1. #1
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    Unhappy Honoring Of WWI Veterans

    I can't help but think this is just a wee bit late, as the last of the Canadian Veterans passed away a few weeks ago. We must however, still pay homage to their loss and sacrifice.


    Ceremony will honour those who served in First World War

    Canwest News Service March 31, 2010 4:02 AM

    OTTAWA A ceremony will be held April 9 at the National War Memorial in Ottawa to honour the men and women of Canada who served in the First World War.

    The ceremony will also pay tribute to John Bab****, the last remaining veteran of that war who died in February at the age of 109.

    "Canadians will have an opportunity to celebrate the hard fought victories of those brave men and women," Veterans Affairs Minister Jean-Pierre Blackburn said in a news release.

    Other ceremonies are planned across Canada and at the Canadian National Vimy Memorial in France and the Canada Memorial at Green Park in London.

    "We are forever indebted to those who served for our country during the First World War and we must pay tribute to them by remembering their contributions to Canada," Blackburn said.

    According to the Department of Veterans Affairs, 68,000 Canadians lost their lives in the conflict and more than 170,000 were injured.

    Copyright (c) Canwest News Service

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    RIP.

    I met a couple of WW I vets back in the 60's and 70's. Very tight lipped about the experience.

    One opened up one day to tell me he thought about the war every day.

    I found out later he had seen extensive action in Chateau-Thierry. I could never even imagine what he saw as a young man.
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    BTW, sensors struck again, John's last name should read BabKock, with a C instead of K in the middle. Doesnt like the word "Kock".

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    I'm in the middle of a biography of a veteran marine from WWII. I was inspired by the Pacific on HBO. It was written in the late 70's as the author (William Manchester) revisits battlegrounds he fought on.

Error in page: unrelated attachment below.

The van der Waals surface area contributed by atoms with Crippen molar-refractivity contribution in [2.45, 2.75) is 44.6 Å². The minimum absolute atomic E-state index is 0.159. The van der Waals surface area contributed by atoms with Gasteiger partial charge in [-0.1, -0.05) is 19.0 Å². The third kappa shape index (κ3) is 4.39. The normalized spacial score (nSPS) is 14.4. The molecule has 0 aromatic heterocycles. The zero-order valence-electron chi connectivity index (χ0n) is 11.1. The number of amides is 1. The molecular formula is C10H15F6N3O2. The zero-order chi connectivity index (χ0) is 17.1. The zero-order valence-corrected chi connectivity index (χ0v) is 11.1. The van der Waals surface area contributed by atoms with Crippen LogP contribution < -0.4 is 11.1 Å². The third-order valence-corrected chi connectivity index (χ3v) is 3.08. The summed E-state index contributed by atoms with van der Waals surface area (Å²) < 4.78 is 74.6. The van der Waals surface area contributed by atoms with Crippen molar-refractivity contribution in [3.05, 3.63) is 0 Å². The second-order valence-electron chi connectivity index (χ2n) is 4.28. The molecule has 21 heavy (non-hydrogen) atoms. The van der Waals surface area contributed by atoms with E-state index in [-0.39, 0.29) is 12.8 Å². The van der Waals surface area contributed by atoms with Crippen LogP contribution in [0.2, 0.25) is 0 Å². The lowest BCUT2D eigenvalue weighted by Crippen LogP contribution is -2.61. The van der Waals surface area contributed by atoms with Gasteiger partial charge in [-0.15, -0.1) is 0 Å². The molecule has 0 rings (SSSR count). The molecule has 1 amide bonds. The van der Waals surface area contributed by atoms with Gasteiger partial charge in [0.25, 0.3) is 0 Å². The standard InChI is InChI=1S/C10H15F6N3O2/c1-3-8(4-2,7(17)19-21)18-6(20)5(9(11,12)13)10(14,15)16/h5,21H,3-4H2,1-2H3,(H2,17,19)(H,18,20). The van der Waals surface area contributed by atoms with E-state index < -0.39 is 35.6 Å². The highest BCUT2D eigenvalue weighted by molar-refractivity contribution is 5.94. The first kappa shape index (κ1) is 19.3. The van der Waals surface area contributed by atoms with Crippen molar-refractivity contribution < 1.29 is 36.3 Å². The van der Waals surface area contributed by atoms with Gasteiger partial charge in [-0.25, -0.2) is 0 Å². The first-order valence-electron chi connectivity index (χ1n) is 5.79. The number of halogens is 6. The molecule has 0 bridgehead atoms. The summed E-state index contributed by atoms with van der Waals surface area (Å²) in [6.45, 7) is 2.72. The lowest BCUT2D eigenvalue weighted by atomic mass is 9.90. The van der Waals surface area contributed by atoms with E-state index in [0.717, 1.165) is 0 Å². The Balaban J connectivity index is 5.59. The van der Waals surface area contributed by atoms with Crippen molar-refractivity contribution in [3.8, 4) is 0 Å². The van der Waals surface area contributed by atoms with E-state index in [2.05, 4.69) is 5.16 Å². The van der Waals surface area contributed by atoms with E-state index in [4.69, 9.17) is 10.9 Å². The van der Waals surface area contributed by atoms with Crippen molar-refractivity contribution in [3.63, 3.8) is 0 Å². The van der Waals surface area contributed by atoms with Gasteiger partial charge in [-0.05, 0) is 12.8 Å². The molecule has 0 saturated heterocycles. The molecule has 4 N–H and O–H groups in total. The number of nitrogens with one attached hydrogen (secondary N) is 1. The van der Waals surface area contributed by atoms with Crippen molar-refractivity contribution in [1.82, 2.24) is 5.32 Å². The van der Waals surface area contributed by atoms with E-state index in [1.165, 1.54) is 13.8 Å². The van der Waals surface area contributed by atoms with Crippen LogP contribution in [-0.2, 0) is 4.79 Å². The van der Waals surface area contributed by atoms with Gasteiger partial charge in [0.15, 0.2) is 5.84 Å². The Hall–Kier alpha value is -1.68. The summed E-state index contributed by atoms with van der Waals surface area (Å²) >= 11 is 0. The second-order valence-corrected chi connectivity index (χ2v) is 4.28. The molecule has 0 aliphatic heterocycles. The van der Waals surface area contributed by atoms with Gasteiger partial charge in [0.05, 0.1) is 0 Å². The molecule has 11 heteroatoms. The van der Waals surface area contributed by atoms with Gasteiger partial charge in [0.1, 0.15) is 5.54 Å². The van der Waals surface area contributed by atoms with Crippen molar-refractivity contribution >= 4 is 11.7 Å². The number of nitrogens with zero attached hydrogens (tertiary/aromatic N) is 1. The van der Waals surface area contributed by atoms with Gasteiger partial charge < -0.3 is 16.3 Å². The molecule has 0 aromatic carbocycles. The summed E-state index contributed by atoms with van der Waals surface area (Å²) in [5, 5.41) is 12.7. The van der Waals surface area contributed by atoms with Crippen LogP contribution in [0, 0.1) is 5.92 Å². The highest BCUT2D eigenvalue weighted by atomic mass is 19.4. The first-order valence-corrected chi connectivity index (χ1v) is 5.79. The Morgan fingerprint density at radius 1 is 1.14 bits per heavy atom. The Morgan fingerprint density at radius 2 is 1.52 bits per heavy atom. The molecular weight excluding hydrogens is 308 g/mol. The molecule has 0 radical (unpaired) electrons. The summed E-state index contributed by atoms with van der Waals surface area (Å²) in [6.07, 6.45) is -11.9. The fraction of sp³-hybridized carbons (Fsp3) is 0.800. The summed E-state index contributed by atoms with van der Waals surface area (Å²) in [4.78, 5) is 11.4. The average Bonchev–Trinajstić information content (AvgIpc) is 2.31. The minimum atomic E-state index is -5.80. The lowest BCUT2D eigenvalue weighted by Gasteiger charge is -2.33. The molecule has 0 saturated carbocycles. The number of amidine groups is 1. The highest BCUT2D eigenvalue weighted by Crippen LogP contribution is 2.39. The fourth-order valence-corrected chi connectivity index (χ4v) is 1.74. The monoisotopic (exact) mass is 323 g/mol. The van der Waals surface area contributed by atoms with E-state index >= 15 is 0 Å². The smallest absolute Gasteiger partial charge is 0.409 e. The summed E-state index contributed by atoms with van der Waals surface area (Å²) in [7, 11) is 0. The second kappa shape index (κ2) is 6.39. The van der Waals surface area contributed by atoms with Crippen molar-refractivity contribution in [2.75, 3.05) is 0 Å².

I've read many books about WWI, as well.

    The debt owed to these gentlemen could never be repaid.
    I am now a past chief and the views, opinions, and comments are mine and mine alone. I do not speak for any department or in any official capacity. Although, they would be smart to listen to me.

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    Quote Originally Posted by scfire86 View Post
    RIP.

    I met a couple of WW I vets back in the 60's and 70's. Very tight lipped about the experience.

    One opened up one day to tell me he thought about the war every day.

    I found out later he had seen extensive action in Chateau-Thierry. I could never even imagine what he saw as a young man.
    Most combat vets won't talk about their combat experiences. They'll talk abotu the fun and games with Joey during their down time in the hooch and the jokes and pranks they played. But they won't tell you about watching Joey go flying trough the air in 4 parts after stepping on a trip wire.

    These WWI guys were a tough group of bastards though. Mustard Gas, Maxim machine guns, artillery barages, "No Man's Land", trench warfare, and the first use of tanks in battle. Plus just the timeframe the war took place in - these were hearty men back 1917. And they had to fight the Spanish Flu to keep themselves from dying - they were being killed on all fronts.

    I like military history and books regarding combat experiences in those times. I still love reading and hearing about Alvin York (a pacifist) and his exploits that resulted in him being awarded the Medal of Honor. I like reading stuff about the Lost Battalion in the Argonne, and - as scfire86 pointed out - Chatteau-Theiry which included the battle of Belleau Wood (which has a storied place in Marine Corps history.)
    Last edited by DaSharkie; 03-31-2010 at 11:06 AM.
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    Quote Originally Posted by ChiefKN View Post
    I'm in the middle of a biography of a veteran marine from WWII. I was inspired by the Pacific on HBO. It was written in the late 70's as the author (William Manchester) revisits battlegrounds he fought on.
    One of the books the Pacific is based off of is "With the Old Breed At Peliliu and Okinawa." It was written by Eugene Sledge. Probably one of the finest books written from the grunt's point of view.

    His accounts of the brutatlity of war and the visciousness of the Japanese in battle over 3 campaigns in the Pacific Theatre is just powerful. One of the finer books I have ever read. It is also required reading for Marines for promotions - as per the Commandant of the Marine Corps.

    I don't know if you have read it Chief, but I highly recommend it.
    "Too many people spend money they haven't earned, to buy things they don't want, to impress people they don't like." Will Rogers

    The borrower is slave to the lender. Proverbs 22:7 - Debt free since 10/5/2009.

    "No man's life, liberty, or property are safe while the legislature is in session." - New York Judge Gideon Tucker

    "As Americans we must always remember that we all have a common enemy, an enemy that is dangerous, powerful and relentless. I refer, of course, to the federal government." - Dave Barry

    www.daveramsey.com www.clarkhoward.com www.heritage.org

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